|Risk management includes your distance from the alligators.|
People are different and individual tolerance for risk varies. It is amazing that many people will walk up to an alligator just to get a good look. The photo above shows two such animals just behind the tree. Standing from a SAFE distance, I saw many people approach the animals as if they were pet dogs. Some even took their children with them. Alligators have an ability to run at around 30 mph for short distances. They may attack if they are hungry or if they feel threatened. The lack of fear of those that move so close is something I just do not understand. The desire to see the animal over rules the sense of fear in some people.
Taking risks with one’s life or wellbeing can result in great harm. Harm may also come to those that take risks with their money. Loaning money to a person you know nothing about carries risk. The risk level drops if you know the person very well, they have a great stable job, they pay all their bills on time, and you know how to contact them. Risky loans were a good part of the financial meltdown around 2007 because of failure to adhere to proper standards some banks.
Holding company equity has risk just as loans have risk. Companies may grow and succeed but some fail. Even great companies can get into trouble and cause big losses for investors. If you doubt this fact, look at the history of certain banks from 2005 to the present; at least the remaining ones!
The same goes for startups and entrepreneurs. Evaluations of the risks are essential to investors. It does not matter whether the investment is as a loan or as equity. Managing the risk would be up to the investor risk tolerance and risk management style. One method of managing risk is extensive diligence on all aspects of the business and the people. Couple diligence with diversification of a portfolio provides further protection. For example, consider investing $100,000 equally over 10 investments with the performance of each investments being the following: 1 company increase 10 fold, 2 companies fail completely, and the other seven remain unchanged. An investment of $10,000 in each becomes $170,000. The fact that 2 resulted in complete loss was offset by a huge gain in the one that went up 10 fold. The example of portfolio management becomes more important when a person is managing someone else’s money. When you manage your own funds, you may elect to take greater risk. Managing money for others usually comes with a more conservative approach.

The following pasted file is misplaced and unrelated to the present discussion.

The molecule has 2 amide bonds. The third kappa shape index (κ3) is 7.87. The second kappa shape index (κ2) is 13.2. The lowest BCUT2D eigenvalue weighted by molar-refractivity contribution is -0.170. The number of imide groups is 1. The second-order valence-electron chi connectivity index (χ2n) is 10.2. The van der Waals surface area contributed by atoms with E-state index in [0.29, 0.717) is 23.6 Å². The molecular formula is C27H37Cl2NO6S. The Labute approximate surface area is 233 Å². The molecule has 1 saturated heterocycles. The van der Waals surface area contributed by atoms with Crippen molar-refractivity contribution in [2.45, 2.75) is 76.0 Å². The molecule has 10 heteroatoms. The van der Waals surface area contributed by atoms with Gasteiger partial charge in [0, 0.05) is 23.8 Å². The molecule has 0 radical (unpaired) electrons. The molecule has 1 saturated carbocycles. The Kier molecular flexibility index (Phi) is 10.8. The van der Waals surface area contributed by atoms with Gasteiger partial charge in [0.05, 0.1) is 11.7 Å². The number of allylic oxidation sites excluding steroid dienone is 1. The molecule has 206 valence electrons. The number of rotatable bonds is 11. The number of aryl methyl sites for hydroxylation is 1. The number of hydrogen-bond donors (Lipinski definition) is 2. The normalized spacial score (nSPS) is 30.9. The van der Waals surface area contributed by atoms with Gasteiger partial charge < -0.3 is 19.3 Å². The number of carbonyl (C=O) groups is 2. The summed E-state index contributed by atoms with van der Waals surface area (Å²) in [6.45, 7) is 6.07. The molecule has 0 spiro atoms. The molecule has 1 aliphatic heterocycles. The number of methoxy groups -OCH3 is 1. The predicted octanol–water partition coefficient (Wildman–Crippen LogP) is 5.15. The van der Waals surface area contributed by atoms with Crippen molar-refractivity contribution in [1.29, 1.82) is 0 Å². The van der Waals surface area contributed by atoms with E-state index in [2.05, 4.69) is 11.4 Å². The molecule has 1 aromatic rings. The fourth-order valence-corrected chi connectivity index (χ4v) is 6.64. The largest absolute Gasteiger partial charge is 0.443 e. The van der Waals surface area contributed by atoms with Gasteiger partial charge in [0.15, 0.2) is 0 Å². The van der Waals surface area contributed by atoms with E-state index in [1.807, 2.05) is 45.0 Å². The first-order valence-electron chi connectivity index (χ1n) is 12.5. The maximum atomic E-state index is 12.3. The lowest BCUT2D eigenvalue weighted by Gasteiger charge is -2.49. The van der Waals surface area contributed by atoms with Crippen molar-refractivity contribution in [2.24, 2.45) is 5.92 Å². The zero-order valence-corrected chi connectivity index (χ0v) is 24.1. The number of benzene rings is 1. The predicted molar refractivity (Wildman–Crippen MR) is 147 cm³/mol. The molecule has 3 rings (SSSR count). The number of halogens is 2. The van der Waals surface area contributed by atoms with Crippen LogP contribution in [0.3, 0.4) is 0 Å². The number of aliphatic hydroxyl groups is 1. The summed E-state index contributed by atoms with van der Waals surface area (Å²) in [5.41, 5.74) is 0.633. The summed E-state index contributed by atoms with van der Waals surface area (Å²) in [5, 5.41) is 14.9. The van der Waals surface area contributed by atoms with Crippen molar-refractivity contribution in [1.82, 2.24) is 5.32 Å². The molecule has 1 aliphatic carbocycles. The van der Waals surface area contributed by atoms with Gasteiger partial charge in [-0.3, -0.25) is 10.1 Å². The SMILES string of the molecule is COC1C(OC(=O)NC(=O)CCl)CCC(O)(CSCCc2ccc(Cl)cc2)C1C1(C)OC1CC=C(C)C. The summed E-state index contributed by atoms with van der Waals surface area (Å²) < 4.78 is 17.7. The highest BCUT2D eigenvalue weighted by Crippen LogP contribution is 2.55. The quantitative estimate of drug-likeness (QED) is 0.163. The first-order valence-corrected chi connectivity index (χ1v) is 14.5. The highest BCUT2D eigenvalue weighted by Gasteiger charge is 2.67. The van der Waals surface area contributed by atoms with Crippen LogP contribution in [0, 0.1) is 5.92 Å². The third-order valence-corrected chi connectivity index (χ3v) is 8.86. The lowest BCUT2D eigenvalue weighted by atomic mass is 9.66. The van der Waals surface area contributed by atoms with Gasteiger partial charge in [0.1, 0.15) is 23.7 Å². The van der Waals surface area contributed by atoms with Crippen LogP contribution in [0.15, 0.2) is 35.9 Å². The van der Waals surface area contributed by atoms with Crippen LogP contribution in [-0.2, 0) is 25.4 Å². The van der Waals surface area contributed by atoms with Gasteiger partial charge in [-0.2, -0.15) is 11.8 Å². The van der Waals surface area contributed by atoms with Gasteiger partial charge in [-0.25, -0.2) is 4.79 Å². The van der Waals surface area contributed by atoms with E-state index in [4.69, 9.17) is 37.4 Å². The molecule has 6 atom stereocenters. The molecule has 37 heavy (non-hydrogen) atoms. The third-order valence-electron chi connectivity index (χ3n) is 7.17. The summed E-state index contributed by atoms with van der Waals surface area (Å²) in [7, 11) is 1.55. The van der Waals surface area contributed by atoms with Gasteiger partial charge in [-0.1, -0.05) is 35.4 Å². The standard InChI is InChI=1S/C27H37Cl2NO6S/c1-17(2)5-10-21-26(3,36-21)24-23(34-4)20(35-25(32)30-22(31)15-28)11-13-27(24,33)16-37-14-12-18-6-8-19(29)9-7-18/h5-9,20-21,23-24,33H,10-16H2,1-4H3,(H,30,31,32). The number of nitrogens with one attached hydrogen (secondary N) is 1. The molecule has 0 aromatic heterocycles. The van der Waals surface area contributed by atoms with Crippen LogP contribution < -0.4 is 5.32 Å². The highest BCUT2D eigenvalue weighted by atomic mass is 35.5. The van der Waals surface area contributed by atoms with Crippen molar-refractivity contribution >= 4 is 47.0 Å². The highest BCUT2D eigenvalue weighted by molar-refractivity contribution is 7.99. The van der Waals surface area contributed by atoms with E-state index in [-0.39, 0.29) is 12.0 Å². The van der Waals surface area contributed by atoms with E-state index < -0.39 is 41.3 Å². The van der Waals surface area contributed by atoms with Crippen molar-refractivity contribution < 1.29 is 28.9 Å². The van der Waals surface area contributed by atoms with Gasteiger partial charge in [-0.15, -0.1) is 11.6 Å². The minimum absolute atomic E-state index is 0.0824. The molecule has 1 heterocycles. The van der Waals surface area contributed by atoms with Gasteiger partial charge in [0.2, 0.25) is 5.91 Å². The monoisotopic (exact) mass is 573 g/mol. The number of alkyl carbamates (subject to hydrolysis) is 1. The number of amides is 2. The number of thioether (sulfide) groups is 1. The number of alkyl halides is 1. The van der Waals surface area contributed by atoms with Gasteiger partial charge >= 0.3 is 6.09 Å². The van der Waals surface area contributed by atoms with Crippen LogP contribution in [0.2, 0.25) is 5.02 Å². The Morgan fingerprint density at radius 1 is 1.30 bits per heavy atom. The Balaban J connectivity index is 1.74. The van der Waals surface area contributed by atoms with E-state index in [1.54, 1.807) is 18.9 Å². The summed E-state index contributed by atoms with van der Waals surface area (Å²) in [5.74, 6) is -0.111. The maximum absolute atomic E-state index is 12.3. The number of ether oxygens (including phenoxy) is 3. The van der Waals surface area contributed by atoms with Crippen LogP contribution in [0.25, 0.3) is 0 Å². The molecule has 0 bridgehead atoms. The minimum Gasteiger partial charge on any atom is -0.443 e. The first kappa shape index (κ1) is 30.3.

Fund managers and VCs manage money for other people. They must mitigate risk by selection of companies that fit a portfolio strategy. Balancing a portfolio may mean picking 10 different companies, but is can be further diversified by spreading investment over different technical areas or industries. Funds often have a lifetime, which results in return of investors’ money with profit or loss factored in to the return. VCs sometimes pick 7 years for this lifecycle. They may elect to invest in greater risk and potential big return companies at the start of the fund. Toward the end of the fund, the investments may become more cautious. This means that companies selected toward the end of the cycle are those that are more advanced, expected to have modest returns, and certainly highly likely not to lose value.
Funds have a responsibility to make money for their investors just as you do. They manage risks and develop portfolios like you as well. The decision to invest in your company becomes a balancing act for them. You may have a fantastic company but the investment decision is based on much more than the business. Eliminating internal risks in your business can help, but the management of risk for the institutional investor includes many factors. The point is that a turndown by an investor may not reflect negatively on you or your company. Investors may raise a new fund and your chances may be greater in their early stages. Try to understand the fund situation before your first visits. Knowing their timings and restrictions may help you understand their final decisions.
Taffy Williams is the author of: Think Agile: How Smart Entrepreneurs Adapt in Order to Succeed to via Amazon